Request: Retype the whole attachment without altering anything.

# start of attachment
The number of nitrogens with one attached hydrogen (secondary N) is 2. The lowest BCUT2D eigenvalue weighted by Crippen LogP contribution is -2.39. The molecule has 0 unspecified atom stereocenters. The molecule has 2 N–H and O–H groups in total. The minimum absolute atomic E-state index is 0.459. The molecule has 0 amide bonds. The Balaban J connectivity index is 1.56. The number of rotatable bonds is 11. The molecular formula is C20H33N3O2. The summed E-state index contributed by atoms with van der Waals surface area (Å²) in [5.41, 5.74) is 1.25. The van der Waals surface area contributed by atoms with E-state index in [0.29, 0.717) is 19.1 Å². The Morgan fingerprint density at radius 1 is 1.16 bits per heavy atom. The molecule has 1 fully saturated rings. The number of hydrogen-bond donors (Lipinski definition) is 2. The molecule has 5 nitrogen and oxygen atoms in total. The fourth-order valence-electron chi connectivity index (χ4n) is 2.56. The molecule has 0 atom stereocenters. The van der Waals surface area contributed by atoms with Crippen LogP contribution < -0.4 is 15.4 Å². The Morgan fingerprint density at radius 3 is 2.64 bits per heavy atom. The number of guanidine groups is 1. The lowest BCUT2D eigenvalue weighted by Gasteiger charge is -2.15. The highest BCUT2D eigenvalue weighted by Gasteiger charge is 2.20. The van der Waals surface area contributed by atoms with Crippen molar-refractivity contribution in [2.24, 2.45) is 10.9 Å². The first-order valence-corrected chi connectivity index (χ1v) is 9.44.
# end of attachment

The number of nitrogens with one attached hydrogen (secondary N) is 2. The lowest BCUT2D eigenvalue weighted by Crippen LogP contribution is -2.39. The molecule has 0 unspecified atom stereocenters. The molecule has 2 N–H and O–H groups in total. The minimum absolute atomic E-state index is 0.459. The molecule has 0 amide bonds. The Balaban J connectivity index is 1.56. The number of rotatable bonds is 11. The molecular formula is C20H33N3O2. The summed E-state index contributed by atoms with van der Waals surface area (Å²) in [5.41, 5.74) is 1.25. The van der Waals surface area contributed by atoms with E-state index in [0.29, 0.717) is 19.1 Å². The Morgan fingerprint density at radius 1 is 1.16 bits per heavy atom. The molecule has 1 fully saturated rings. The number of hydrogen-bond donors (Lipinski definition) is 2. The molecule has 5 nitrogen and oxygen atoms in total. The fourth-order valence-electron chi connectivity index (χ4n) is 2.56. The molecule has 0 atom stereocenters. The van der Waals surface area contributed by atoms with Crippen LogP contribution < -0.4 is 15.4 Å². The Morgan fingerprint density at radius 3 is 2.64 bits per heavy atom. The number of guanidine groups is 1. The lowest BCUT2D eigenvalue weighted by Gasteiger charge is -2.15. The highest BCUT2D eigenvalue weighted by Gasteiger charge is 2.20. The van der Waals surface area contributed by atoms with Crippen molar-refractivity contribution in [2.24, 2.45) is 10.9 Å². The first-order valence-corrected chi connectivity index (χ1v) is 9.44.